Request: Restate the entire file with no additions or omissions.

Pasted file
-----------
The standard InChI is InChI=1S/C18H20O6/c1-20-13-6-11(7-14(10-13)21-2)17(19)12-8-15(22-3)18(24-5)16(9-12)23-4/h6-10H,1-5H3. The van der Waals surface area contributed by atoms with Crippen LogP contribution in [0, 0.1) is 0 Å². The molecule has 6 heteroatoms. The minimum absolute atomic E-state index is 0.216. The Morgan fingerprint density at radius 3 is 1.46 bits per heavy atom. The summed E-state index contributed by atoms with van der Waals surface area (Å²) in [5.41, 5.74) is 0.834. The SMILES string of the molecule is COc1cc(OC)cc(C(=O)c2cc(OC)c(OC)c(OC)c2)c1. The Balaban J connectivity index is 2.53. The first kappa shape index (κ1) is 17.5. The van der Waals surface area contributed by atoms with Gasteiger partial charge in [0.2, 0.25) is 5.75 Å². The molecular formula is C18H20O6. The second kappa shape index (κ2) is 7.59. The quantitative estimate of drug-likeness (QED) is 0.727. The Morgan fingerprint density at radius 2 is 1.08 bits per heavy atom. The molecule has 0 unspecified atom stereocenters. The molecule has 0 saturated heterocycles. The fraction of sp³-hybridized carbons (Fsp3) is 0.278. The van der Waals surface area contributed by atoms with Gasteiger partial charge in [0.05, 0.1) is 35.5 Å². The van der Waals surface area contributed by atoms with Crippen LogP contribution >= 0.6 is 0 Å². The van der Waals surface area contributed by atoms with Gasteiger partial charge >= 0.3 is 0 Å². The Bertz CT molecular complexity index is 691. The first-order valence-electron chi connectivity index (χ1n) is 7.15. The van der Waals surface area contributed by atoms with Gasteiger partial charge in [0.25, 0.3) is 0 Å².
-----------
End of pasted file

The standard InChI is InChI=1S/C18H20O6/c1-20-13-6-11(7-14(10-13)21-2)17(19)12-8-15(22-3)18(24-5)16(9-12)23-4/h6-10H,1-5H3. The van der Waals surface area contributed by atoms with Crippen LogP contribution in [0, 0.1) is 0 Å². The molecule has 6 heteroatoms. The minimum absolute atomic E-state index is 0.216. The Morgan fingerprint density at radius 3 is 1.46 bits per heavy atom. The summed E-state index contributed by atoms with van der Waals surface area (Å²) in [5.41, 5.74) is 0.834. The SMILES string of the molecule is COc1cc(OC)cc(C(=O)c2cc(OC)c(OC)c(OC)c2)c1. The Balaban J connectivity index is 2.53. The first kappa shape index (κ1) is 17.5. The van der Waals surface area contributed by atoms with Gasteiger partial charge in [0.2, 0.25) is 5.75 Å². The molecular formula is C18H20O6. The second kappa shape index (κ2) is 7.59. The quantitative estimate of drug-likeness (QED) is 0.727. The Morgan fingerprint density at radius 2 is 1.08 bits per heavy atom. The molecule has 0 unspecified atom stereocenters. The molecule has 0 saturated heterocycles. The fraction of sp³-hybridized carbons (Fsp3) is 0.278. The van der Waals surface area contributed by atoms with Gasteiger partial charge in [0.05, 0.1) is 35.5 Å². The van der Waals surface area contributed by atoms with Crippen LogP contribution >= 0.6 is 0 Å². The van der Waals surface area contributed by atoms with Gasteiger partial charge >= 0.3 is 0 Å². The Bertz CT molecular complexity index is 691. The first-order valence-electron chi connectivity index (χ1n) is 7.15. The van der Waals surface area contributed by atoms with Gasteiger partial charge in [0.25, 0.3) is 0 Å².